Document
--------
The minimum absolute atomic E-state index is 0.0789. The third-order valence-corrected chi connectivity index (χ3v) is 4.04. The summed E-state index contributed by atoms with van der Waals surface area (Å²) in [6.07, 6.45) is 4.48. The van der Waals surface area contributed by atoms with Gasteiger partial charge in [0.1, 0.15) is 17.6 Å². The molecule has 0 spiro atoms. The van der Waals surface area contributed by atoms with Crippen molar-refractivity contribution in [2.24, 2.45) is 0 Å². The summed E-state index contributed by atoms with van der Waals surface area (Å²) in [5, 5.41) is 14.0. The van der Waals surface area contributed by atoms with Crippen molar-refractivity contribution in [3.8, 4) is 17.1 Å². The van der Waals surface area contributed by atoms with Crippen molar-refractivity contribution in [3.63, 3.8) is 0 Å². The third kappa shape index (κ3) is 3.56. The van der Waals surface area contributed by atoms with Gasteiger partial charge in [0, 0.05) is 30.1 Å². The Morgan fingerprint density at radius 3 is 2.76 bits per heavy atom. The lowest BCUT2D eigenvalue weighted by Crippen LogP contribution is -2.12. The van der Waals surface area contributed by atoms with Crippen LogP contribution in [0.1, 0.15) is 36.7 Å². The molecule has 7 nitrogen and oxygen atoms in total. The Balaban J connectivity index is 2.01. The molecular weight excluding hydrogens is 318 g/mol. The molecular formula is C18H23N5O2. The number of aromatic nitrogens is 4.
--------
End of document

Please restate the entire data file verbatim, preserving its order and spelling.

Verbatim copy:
The minimum absolute atomic E-state index is 0.0789. The third-order valence-corrected chi connectivity index (χ3v) is 4.04. The summed E-state index contributed by atoms with van der Waals surface area (Å²) in [6.07, 6.45) is 4.48. The van der Waals surface area contributed by atoms with Gasteiger partial charge in [0.1, 0.15) is 17.6 Å². The molecule has 0 spiro atoms. The van der Waals surface area contributed by atoms with Crippen molar-refractivity contribution in [2.24, 2.45) is 0 Å². The summed E-state index contributed by atoms with van der Waals surface area (Å²) in [5, 5.41) is 14.0. The van der Waals surface area contributed by atoms with Crippen molar-refractivity contribution in [3.8, 4) is 17.1 Å². The van der Waals surface area contributed by atoms with Crippen molar-refractivity contribution in [3.63, 3.8) is 0 Å². The third kappa shape index (κ3) is 3.56. The van der Waals surface area contributed by atoms with Gasteiger partial charge in [0, 0.05) is 30.1 Å². The Morgan fingerprint density at radius 3 is 2.76 bits per heavy atom. The lowest BCUT2D eigenvalue weighted by Crippen LogP contribution is -2.12. The van der Waals surface area contributed by atoms with Crippen LogP contribution in [0.1, 0.15) is 36.7 Å². The molecule has 7 nitrogen and oxygen atoms in total. The Balaban J connectivity index is 2.01. The molecular weight excluding hydrogens is 318 g/mol. The molecular formula is C18H23N5O2. The number of aromatic nitrogens is 4.